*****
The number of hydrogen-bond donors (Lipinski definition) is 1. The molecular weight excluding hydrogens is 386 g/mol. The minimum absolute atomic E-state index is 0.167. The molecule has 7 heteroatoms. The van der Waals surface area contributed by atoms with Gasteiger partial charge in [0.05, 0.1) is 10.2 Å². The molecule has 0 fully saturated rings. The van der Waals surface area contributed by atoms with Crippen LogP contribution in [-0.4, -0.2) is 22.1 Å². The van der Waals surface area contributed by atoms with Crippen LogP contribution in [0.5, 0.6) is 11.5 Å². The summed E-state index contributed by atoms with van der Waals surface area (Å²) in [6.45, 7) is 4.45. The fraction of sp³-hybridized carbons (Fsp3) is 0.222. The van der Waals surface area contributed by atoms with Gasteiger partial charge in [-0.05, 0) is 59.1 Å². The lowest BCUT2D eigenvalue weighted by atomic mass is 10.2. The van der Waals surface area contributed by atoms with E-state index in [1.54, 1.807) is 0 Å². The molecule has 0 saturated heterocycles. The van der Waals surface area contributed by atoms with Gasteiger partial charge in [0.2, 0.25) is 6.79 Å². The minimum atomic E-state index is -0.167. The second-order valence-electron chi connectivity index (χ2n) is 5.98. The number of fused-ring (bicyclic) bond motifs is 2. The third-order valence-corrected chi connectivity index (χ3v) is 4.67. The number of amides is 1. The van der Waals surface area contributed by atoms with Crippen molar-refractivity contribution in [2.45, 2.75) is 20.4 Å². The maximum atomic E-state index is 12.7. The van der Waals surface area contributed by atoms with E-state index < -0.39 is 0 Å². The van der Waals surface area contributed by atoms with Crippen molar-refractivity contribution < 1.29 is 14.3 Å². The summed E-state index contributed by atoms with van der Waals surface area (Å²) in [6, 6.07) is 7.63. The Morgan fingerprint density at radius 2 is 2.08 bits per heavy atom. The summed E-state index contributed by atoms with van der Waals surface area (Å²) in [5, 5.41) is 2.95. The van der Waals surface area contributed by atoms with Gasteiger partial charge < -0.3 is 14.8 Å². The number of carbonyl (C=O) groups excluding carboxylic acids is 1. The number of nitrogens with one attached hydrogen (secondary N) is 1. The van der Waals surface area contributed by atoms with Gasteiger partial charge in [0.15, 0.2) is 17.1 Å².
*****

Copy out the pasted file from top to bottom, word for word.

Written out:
The number of hydrogen-bond donors (Lipinski definition) is 1. The molecular weight excluding hydrogens is 386 g/mol. The minimum absolute atomic E-state index is 0.167. The molecule has 7 heteroatoms. The van der Waals surface area contributed by atoms with Gasteiger partial charge in [0.05, 0.1) is 10.2 Å². The molecule has 0 fully saturated rings. The van der Waals surface area contributed by atoms with Crippen LogP contribution in [-0.4, -0.2) is 22.1 Å². The van der Waals surface area contributed by atoms with Crippen LogP contribution in [0.5, 0.6) is 11.5 Å². The summed E-state index contributed by atoms with van der Waals surface area (Å²) in [6.45, 7) is 4.45. The fraction of sp³-hybridized carbons (Fsp3) is 0.222. The van der Waals surface area contributed by atoms with Gasteiger partial charge in [-0.05, 0) is 59.1 Å². The lowest BCUT2D eigenvalue weighted by atomic mass is 10.2. The van der Waals surface area contributed by atoms with E-state index in [1.54, 1.807) is 0 Å². The molecule has 0 saturated heterocycles. The van der Waals surface area contributed by atoms with Gasteiger partial charge in [0.2, 0.25) is 6.79 Å². The minimum atomic E-state index is -0.167. The second-order valence-electron chi connectivity index (χ2n) is 5.98. The number of fused-ring (bicyclic) bond motifs is 2. The third-order valence-corrected chi connectivity index (χ3v) is 4.67. The number of amides is 1. The van der Waals surface area contributed by atoms with Crippen molar-refractivity contribution in [2.45, 2.75) is 20.4 Å². The maximum atomic E-state index is 12.7. The van der Waals surface area contributed by atoms with E-state index < -0.39 is 0 Å². The van der Waals surface area contributed by atoms with Crippen molar-refractivity contribution < 1.29 is 14.3 Å². The summed E-state index contributed by atoms with van der Waals surface area (Å²) in [6, 6.07) is 7.63. The Morgan fingerprint density at radius 2 is 2.08 bits per heavy atom. The summed E-state index contributed by atoms with van der Waals surface area (Å²) in [5, 5.41) is 2.95. The van der Waals surface area contributed by atoms with Gasteiger partial charge < -0.3 is 14.8 Å². The number of carbonyl (C=O) groups excluding carboxylic acids is 1. The number of nitrogens with one attached hydrogen (secondary N) is 1. The van der Waals surface area contributed by atoms with Gasteiger partial charge in [0.15, 0.2) is 17.1 Å².